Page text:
Baby boomers are reaching retirement age, and that’s driving up demand for senior housing — and interest from investors.
In a recent survey, CBRE Group Inc. found that 62% of investors were planning to add more senior housing to their portfolios. In part, that’s because the returns are strong. Over the last five years, senior housing gave investors a 14% return on investment, compared with a 9.2% return on multifamily investments over the same period.
“We felt like we could get some higher returns than were available in multifamily without taking additional risk,” said Shlomi Ronen, principal at Century City-based Dekel Capital.
In Los Angeles, demand for senior housing is especially strong due to the large aging population, a relative lack of existing stock and a particularly lengthy process for zoning the projects.
“The demand is unbridled,” said Patricia Will, chief executive of Belmont Village, which owns seven senior living facilities in L.A.
“Unfortunately, we aren’t able to satisfy the immediate demand. While that may be a good problem as a businessperson, it’s indicative of the demand we as an industry and a city just can’t keep up with.”
Investors grow into senior living
Bennett Johnson, a vice president at CBRE, said the senior housing segment is heating up. “In the last five years, I’ve seen a shift in terms of not only the amount of money but the type of investors coming into the space who historically viewed it as a niche market and are now seeing it as a major food group,” he said.
Johnson added that there has been more interest from real estate investment trusts, or REITs, and private equity the last few years.
Downtown-based Colony Capital Inc. in June refinanced $1.73 billion of consolidated debt in its health care segment, which included senior housing properties. As of March 31, the group’s health care portfolio had 192 senior housing properties.
In March, White Oak Healthcare Finance announced a new REIT that’s looking to invest $500 million in senior living and skilled nursing assets.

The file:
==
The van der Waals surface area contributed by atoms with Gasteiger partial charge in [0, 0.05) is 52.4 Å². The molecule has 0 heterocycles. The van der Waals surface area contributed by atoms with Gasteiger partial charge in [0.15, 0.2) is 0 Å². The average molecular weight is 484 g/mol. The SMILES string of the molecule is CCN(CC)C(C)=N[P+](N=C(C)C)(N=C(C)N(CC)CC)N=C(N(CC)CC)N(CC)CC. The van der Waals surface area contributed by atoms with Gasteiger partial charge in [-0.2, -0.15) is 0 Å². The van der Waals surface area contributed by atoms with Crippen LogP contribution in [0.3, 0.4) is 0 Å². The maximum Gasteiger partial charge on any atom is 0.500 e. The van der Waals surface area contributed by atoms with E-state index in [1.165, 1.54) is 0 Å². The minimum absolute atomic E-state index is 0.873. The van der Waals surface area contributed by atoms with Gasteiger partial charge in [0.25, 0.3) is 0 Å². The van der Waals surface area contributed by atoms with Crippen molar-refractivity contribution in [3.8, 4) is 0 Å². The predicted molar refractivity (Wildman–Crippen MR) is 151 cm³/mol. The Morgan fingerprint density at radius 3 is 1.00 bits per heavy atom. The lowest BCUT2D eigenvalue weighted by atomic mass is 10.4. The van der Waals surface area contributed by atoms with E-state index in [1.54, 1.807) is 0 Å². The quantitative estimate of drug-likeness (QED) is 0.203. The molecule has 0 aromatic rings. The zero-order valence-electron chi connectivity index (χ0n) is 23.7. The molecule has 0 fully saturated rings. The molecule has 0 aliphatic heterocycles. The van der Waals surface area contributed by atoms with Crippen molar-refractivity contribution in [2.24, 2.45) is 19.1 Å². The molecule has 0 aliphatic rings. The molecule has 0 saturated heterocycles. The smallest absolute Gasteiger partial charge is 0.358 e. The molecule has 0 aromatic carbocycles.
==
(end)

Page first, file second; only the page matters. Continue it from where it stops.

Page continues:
Century City-based Kayne Anderson Real Estate Advisors is also betting on senior housing. Since 2013, the group has invested in 74 private-pay senior housing communities. The group touts itself as the 20th largest owner of senior housing in the United States.
CBRE reports there are currently 23,500 professionally managed senior housing and nursing care communities in the United States.
L.A.’s tight market
Senior living is also becoming increasingly urban — a trend developers attribute to Baby Boomers being interested in things like access to transit, museums, concerts and volunteer opportunities.
Bryan Lewitt, a managing director at Jones Lang LaSalle Inc. said the L.A. market is “undersupplied.”
Senior housing occupancy rates are higher in Los Angeles than in much of the rest of the country, reaching 90% and above for many local providers.
Belmont’s Westwood location, for example, is at 100% occupancy with a five-year waiting list. Another Belmont facility, in Encino, is also 100% occupied.
Dekel Capital is especially interested in urban development. The company is a joint-venture partner with Willis Development on a number of senior housing projects. It has three operational projects, and Ronen said the group is looking to create one senior housing complex per year.
In January, the group assembled more than $59 million in debt and equity financing for a 113-bed assisted living and memory care facility in Glendale at 525 W. Elk Ave.
In December, South Bay Partners filed plans for a senior living community near Century City. It is expected to start construction in 2021 and will have 192 units — 71 will be independent living, 75 will be assisted living and 46 will be memory care living. The project, located at 10330 Bellwood Ave., will have an onsite wellness center that offers yoga and swimming. There will also be a shuttle to take residents to grocery stores, doctor appointments and on other outings.
In April, Sawtelle-based Meta Housing Corp. and Western Community Housing Inc. broke ground on the Vermont Corridor Apartments, a $51.4 million project in Koreatown that will provide affordable housing for seniors. The group has been developing housing for low-income seniors for more than 30 years.
“The need for senior housing in Los Angeles is tremendous, so we worked with the county and the local community to design and develop a project that would serve some of the neighborhood’s neediest and most vulnerable residents,” Aaron Mandel, executive vice president of Meta Housing, wrote in an email.
The project was able to secure subsidies to provide affordable housing.
No easy task
Senior housing developments face particular challenges in getting up and running. As demand grows, many L.A. developers and investors have been frustrated by the high cost of land and the long local entitlement process — something they say has led to the current lack of supply.
“It’s very difficult to locate and zone the real estate,” Belmont’s Will said. “The process is very long. The demand and the need are great.”
Once built, the facilities require more attention than a typical housing development. Lewitt of JLL pointed out that senior living often includes amenities for the elderly and some caregiving elements.
For that reason, most owners outsource the management of senior facilities. Dekel and Willis work with Milestone Retirement Community to operate their buildings.
“You cannot just build it,” Lewitt said.
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